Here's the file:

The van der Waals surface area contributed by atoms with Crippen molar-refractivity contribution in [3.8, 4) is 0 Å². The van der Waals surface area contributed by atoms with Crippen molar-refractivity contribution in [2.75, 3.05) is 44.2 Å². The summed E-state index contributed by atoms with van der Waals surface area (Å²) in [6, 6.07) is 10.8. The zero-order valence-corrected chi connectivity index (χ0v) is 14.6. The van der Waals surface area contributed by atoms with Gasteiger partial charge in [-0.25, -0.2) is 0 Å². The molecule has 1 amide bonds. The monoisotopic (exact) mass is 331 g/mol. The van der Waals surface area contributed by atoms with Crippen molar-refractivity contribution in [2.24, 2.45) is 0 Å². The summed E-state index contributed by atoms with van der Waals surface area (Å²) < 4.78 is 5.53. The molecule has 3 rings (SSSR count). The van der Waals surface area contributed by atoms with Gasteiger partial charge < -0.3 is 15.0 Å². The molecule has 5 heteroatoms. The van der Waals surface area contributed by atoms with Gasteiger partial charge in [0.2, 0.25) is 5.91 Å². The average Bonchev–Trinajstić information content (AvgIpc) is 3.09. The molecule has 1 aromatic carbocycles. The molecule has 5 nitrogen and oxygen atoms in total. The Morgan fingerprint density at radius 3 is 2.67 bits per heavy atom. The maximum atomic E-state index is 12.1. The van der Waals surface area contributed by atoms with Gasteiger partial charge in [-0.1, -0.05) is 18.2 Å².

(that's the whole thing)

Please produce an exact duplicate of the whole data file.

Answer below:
The van der Waals surface area contributed by atoms with Crippen molar-refractivity contribution in [3.8, 4) is 0 Å². The van der Waals surface area contributed by atoms with Crippen molar-refractivity contribution in [2.75, 3.05) is 44.2 Å². The summed E-state index contributed by atoms with van der Waals surface area (Å²) in [6, 6.07) is 10.8. The zero-order valence-corrected chi connectivity index (χ0v) is 14.6. The van der Waals surface area contributed by atoms with Gasteiger partial charge in [-0.25, -0.2) is 0 Å². The molecule has 1 amide bonds. The monoisotopic (exact) mass is 331 g/mol. The van der Waals surface area contributed by atoms with Crippen molar-refractivity contribution in [2.24, 2.45) is 0 Å². The summed E-state index contributed by atoms with van der Waals surface area (Å²) < 4.78 is 5.53. The molecule has 3 rings (SSSR count). The van der Waals surface area contributed by atoms with Gasteiger partial charge < -0.3 is 15.0 Å². The molecule has 5 heteroatoms. The van der Waals surface area contributed by atoms with Gasteiger partial charge in [0.2, 0.25) is 5.91 Å². The average Bonchev–Trinajstić information content (AvgIpc) is 3.09. The molecule has 1 aromatic carbocycles. The molecule has 5 nitrogen and oxygen atoms in total. The Morgan fingerprint density at radius 3 is 2.67 bits per heavy atom. The maximum atomic E-state index is 12.1. The van der Waals surface area contributed by atoms with Gasteiger partial charge in [-0.1, -0.05) is 18.2 Å².